What’s the best way to calm a crying baby?

Summary: The “transport response” method of carrying a crying baby for a few minutes and then sitting with the child helps reduce crying and heart rate.


New research published in Current Biology on September 13 shows the importance of carrying crying infants rather than simply holding them.

Led by Kumi Kuroda at the RIKEN Center for Brain Science (CBS) in Japan, the study describes how crying babies are physiologically affected by being held, carried and laid down.

The data reveals a simple, but free and effective technique that increases the chance that a crying infant will settle down and sleep in bed.

Most parents know the occasional frustration and discomfort of dealing with a crying baby. For some, it is a regular occurrence that interferes with the baby’s ability to sleep and stresses the parents.

What can you do in this situation?

Kuroda and her team found a “transport response” in distressed mouse pups and human babies, in which infants calm down when carried by their mothers. The response is a complex series of parallel biological processes that result in less crying and lower heart rates, which helps parents transport the infants.

The new study used a baby ECG machine and video cameras to systematically compare changes in heart rate and behavior while mothers performed activities commonly used to calm infants, including carrying, being pushed in a stroller and being held while sitting.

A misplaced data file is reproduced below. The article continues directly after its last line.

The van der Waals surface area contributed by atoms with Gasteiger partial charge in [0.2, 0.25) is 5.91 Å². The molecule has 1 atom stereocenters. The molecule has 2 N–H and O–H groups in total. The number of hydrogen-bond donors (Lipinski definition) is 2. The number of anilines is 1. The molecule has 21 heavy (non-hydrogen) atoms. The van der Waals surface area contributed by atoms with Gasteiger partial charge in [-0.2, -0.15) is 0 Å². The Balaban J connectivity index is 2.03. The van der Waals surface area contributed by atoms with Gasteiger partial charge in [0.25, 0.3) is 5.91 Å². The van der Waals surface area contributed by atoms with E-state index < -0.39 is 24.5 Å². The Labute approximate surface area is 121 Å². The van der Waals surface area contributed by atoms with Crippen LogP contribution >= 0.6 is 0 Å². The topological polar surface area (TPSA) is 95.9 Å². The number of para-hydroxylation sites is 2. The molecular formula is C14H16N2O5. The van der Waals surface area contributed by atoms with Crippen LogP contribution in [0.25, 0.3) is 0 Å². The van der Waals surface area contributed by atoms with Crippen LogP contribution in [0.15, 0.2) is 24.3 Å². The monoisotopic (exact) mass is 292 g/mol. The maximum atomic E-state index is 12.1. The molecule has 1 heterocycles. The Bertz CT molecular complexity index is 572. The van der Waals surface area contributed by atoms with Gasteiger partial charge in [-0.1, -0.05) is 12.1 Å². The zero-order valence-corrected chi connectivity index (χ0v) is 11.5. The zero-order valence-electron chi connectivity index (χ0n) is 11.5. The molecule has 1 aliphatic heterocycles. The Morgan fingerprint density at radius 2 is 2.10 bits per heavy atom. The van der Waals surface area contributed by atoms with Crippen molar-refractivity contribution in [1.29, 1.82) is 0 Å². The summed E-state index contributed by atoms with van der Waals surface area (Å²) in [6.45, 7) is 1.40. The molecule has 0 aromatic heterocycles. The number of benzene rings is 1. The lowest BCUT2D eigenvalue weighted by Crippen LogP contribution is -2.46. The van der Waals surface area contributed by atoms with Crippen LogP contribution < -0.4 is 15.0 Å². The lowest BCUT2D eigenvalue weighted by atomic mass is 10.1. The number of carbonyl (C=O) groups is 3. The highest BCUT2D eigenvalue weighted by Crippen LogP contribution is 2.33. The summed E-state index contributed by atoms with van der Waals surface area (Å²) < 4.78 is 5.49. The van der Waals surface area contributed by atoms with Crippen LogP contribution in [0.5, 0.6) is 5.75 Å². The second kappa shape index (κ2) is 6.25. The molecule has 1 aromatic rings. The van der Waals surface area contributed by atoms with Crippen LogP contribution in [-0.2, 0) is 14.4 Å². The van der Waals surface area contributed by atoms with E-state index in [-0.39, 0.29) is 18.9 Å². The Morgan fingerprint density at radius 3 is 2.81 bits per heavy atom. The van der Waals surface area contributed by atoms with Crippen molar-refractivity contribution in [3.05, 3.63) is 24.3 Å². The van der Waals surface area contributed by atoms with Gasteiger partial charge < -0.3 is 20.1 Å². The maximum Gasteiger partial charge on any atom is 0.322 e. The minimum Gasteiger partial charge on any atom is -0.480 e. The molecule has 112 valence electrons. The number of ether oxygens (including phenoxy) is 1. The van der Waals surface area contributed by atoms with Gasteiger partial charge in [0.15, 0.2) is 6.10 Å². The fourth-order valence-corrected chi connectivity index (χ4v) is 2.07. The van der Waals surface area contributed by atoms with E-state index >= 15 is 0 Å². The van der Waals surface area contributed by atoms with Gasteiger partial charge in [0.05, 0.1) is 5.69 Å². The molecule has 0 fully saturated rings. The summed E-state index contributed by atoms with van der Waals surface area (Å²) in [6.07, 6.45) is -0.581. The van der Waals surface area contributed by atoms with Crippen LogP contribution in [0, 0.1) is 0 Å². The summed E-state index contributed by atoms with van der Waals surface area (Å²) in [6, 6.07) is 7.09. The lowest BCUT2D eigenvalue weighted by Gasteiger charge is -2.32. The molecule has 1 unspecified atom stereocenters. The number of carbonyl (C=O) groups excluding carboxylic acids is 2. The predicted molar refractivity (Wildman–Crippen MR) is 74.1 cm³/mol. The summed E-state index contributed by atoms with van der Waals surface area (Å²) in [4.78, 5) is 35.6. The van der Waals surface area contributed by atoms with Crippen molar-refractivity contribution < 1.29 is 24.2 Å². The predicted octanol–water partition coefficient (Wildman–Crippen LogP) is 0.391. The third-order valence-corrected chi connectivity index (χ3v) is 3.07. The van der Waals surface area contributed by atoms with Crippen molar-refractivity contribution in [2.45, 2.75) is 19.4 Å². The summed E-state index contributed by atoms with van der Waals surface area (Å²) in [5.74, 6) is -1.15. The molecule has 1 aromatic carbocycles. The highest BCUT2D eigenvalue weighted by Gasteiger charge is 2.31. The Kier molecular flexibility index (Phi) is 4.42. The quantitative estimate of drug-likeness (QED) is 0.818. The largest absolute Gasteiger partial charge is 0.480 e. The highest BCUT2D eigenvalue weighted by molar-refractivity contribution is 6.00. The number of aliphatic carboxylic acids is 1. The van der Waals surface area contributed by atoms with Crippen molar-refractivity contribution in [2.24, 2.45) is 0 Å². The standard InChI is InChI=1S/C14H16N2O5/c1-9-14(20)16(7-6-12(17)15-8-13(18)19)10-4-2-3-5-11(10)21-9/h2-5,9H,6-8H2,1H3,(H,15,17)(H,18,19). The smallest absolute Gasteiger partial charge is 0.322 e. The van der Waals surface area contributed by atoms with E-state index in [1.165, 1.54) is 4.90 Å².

Data during these activities were recorded from babies who were crying, awake and calm, or asleep. At each heartbeat, behavior was scored as sleeping, alert, or crying and scored accordingly. This allowed the researchers to track changes in both behavior and physiology with sub-second accuracy.

The experiment led to some important findings. First, as Kuroda explains, “Walking for five minutes promoted sleep, but only in crying infants. Surprisingly, this effect was absent when babies were already quiet.”

Among the babies studied, all had stopped crying and had a reduced heart rate by the end of the five-minute walk, and about half were asleep. Second, sitting and holding crying babies was not comforting; Heart rate tended to increase and crying continued.

Measuring the heartbeat allowed the researchers to analyze the effect of each micro-activity when handling infants. The researchers found that the babies were extremely sensitive to all of their mothers’ movements.

For example, heart rate increased when mothers turned around or stopped walking. The most significant event that disturbed the sleeping infants happened just as they were being separated from their mothers.

Every mother has experienced the disappointment when a finally sleeping baby wakes up after lying down. The researchers localized the problem using the heartbeat data. “Although we didn’t predict it,” says Kuroda, “the key parameter for successful laying down of sleeping infants was the latency to sleep onset.”

This shows a cartoon of a person walking with a baby in their arms
Based on the “transport response,” in which distressed animals calm down when carried, the behavioral and physiological data in this study showed that babies who cry a lot walk about 5 minutes and then sit around them for about 8 minutes lie down to calm down and put them to sleep. Note that sitting and holding a crying baby never calmed her down and her heart rate went up. Putting babies to sleep immediately after walking often resulted in higher heart rates and waking babies up. Photo credit: RIKEN